Remember that emotional petition by the District of Columbia? The one that said:
“Whatever right the Second Amendment guarantees, it does not require the District to stand by while its citizens die.”
Well this comes from the Heller brief — the response to that in the Second Amendment case before the Supreme Court.
Petitioners correctly note that the Second Amendment “does not require the District to stand by while its citizens die.” Pet. at 30 (emphasis added). Yet the city consistently fights to secure its right to stand by while its citizens are victimized by crime.
For example, the city has successfully defended its right to “stand by while its citizens” are raped, kidnapped from their homes, and further abused. Warren v. District of Columbia, 444 A.2d 1 (D.C. 1981) (en banc). The city has likewise successfully defended its right to “stand by” in the face of the worst urban rioting in our nation’s history. Westminster Investing Co. v. G.C. Murphy Co., 434 F.2d 521 (D.C. Cir. 1970).The city has even defended its right to “stand by while its citizens die” when the perpetrator is a police officer. Morgan v. District of Columbia, 468 A.2d 1306 (D.C. 1983) (en banc).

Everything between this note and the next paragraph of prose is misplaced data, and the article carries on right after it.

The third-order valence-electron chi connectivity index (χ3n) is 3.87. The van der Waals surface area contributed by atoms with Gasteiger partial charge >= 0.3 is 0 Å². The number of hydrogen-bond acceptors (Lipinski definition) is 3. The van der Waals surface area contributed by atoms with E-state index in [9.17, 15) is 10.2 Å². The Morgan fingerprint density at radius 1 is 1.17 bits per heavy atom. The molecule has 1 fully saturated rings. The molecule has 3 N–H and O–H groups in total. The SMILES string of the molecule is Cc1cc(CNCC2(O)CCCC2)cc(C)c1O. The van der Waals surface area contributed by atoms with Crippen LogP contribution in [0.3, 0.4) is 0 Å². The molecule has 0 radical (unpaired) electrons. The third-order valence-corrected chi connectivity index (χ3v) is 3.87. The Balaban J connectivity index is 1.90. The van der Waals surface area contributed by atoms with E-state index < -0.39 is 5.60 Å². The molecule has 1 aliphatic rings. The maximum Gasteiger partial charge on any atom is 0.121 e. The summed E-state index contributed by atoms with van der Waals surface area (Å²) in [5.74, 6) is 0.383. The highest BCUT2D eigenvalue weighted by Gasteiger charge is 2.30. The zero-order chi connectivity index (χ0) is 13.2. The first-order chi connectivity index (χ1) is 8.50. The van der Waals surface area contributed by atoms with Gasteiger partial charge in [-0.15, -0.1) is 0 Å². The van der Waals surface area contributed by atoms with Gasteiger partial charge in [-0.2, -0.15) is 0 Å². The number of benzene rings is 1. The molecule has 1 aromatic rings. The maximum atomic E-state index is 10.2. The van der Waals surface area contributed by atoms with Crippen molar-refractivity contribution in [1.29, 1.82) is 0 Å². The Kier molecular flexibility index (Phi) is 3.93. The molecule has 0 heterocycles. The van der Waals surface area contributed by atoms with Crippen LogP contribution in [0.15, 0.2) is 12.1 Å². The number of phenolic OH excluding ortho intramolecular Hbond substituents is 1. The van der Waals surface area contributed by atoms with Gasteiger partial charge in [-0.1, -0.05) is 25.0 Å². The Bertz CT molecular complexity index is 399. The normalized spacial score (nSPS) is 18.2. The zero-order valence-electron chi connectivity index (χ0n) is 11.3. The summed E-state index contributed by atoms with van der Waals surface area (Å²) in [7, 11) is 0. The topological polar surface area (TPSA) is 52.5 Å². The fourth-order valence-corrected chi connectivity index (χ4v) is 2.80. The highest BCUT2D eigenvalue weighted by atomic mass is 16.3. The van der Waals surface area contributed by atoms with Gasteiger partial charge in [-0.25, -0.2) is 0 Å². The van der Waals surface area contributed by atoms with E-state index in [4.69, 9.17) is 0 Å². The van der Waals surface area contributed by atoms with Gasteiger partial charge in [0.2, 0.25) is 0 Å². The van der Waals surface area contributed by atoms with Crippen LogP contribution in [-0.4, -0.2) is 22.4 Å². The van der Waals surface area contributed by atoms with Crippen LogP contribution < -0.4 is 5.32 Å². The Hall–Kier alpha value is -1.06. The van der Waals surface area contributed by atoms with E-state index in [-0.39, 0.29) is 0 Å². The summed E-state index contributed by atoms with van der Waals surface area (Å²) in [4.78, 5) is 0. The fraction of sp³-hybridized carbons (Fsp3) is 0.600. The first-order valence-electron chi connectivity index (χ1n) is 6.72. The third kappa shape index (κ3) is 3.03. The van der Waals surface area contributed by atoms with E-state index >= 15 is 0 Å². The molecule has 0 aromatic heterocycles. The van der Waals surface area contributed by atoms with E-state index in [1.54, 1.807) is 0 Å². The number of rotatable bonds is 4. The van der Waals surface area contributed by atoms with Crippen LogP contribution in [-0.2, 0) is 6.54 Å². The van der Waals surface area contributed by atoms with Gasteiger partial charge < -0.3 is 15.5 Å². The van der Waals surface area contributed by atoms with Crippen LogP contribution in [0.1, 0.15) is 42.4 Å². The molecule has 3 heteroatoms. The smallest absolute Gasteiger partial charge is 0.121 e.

Indeed, the city has asserted its right to “stand by while its citizens die” in the course of volunteering their assistance to the police. Butera v. District of Columbia, 235 F.3d 637 (D.C. Cir. 2001).
Petitioners cannot be begrudged their arguments that they are under no general obligation to protect citizens from violent crime. As a matter of tort law, Petitioners’ position is consistent with accepted notions of sovereign immunity and the public duty doctrine. And as a matter of constitutional law, citizens do not enjoy any positive right to police protection. DeShaney v. Winnebago County Dep’t of Social Servs., 489 U.S. 189 (1989); Castle Rock, 545 U.S. 748.
More details at dcguncase.com.